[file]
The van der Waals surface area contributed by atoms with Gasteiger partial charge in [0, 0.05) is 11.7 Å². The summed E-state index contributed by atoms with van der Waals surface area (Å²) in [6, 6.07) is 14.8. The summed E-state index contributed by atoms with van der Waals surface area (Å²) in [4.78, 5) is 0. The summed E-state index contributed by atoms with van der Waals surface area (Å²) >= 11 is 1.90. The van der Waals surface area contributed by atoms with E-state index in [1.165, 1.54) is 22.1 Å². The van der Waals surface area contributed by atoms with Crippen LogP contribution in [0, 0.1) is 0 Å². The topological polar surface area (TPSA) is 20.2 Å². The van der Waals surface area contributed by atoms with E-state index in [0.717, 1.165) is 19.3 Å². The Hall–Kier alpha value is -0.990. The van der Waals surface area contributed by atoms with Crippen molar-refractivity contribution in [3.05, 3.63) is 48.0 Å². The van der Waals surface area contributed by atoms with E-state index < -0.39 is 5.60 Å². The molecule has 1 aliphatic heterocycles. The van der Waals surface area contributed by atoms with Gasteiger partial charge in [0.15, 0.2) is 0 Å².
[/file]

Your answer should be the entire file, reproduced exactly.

The van der Waals surface area contributed by atoms with Gasteiger partial charge in [0, 0.05) is 11.7 Å². The summed E-state index contributed by atoms with van der Waals surface area (Å²) in [6, 6.07) is 14.8. The summed E-state index contributed by atoms with van der Waals surface area (Å²) in [4.78, 5) is 0. The summed E-state index contributed by atoms with van der Waals surface area (Å²) >= 11 is 1.90. The van der Waals surface area contributed by atoms with E-state index in [1.165, 1.54) is 22.1 Å². The van der Waals surface area contributed by atoms with Crippen LogP contribution in [0, 0.1) is 0 Å². The topological polar surface area (TPSA) is 20.2 Å². The van der Waals surface area contributed by atoms with E-state index in [0.717, 1.165) is 19.3 Å². The Hall–Kier alpha value is -0.990. The van der Waals surface area contributed by atoms with Crippen molar-refractivity contribution in [3.05, 3.63) is 48.0 Å². The van der Waals surface area contributed by atoms with E-state index < -0.39 is 5.60 Å². The molecule has 1 aliphatic heterocycles. The van der Waals surface area contributed by atoms with Gasteiger partial charge in [0.15, 0.2) is 0 Å².